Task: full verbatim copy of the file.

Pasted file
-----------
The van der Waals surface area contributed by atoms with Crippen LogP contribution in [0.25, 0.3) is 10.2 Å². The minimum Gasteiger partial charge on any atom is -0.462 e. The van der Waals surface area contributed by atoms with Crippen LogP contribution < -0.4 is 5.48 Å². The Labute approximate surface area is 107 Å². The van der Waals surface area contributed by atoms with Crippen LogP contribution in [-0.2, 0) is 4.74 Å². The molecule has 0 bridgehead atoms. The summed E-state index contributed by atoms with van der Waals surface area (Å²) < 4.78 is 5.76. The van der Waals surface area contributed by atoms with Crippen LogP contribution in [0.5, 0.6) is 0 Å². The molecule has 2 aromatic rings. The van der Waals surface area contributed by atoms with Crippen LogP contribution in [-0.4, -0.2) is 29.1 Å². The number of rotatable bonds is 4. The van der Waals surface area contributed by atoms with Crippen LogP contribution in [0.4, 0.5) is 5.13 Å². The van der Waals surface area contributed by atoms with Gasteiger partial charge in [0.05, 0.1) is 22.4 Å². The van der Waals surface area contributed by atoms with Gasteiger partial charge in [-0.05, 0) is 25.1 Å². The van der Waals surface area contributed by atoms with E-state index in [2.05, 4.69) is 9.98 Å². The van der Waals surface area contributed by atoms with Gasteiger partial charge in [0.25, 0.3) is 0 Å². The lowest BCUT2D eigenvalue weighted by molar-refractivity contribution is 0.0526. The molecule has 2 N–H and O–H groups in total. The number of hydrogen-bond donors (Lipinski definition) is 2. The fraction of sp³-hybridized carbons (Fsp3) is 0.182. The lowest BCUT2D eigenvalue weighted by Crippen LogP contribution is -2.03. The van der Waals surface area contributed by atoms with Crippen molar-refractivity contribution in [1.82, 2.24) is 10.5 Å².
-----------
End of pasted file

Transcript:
The van der Waals surface area contributed by atoms with Crippen LogP contribution in [0.25, 0.3) is 10.2 Å². The minimum Gasteiger partial charge on any atom is -0.462 e. The van der Waals surface area contributed by atoms with Crippen LogP contribution < -0.4 is 5.48 Å². The Labute approximate surface area is 107 Å². The van der Waals surface area contributed by atoms with Crippen LogP contribution in [-0.2, 0) is 4.74 Å². The molecule has 0 bridgehead atoms. The summed E-state index contributed by atoms with van der Waals surface area (Å²) < 4.78 is 5.76. The van der Waals surface area contributed by atoms with Crippen LogP contribution in [0.5, 0.6) is 0 Å². The molecule has 2 aromatic rings. The van der Waals surface area contributed by atoms with Crippen LogP contribution in [-0.4, -0.2) is 29.1 Å². The number of rotatable bonds is 4. The van der Waals surface area contributed by atoms with Crippen LogP contribution in [0.4, 0.5) is 5.13 Å². The van der Waals surface area contributed by atoms with Gasteiger partial charge in [0.05, 0.1) is 22.4 Å². The van der Waals surface area contributed by atoms with Gasteiger partial charge in [-0.05, 0) is 25.1 Å². The van der Waals surface area contributed by atoms with E-state index in [2.05, 4.69) is 9.98 Å². The van der Waals surface area contributed by atoms with Gasteiger partial charge in [0.25, 0.3) is 0 Å². The lowest BCUT2D eigenvalue weighted by molar-refractivity contribution is 0.0526. The molecule has 2 N–H and O–H groups in total. The number of hydrogen-bond donors (Lipinski definition) is 2. The fraction of sp³-hybridized carbons (Fsp3) is 0.182. The lowest BCUT2D eigenvalue weighted by Crippen LogP contribution is -2.03. The van der Waals surface area contributed by atoms with Crippen molar-refractivity contribution in [1.82, 2.24) is 10.5 Å².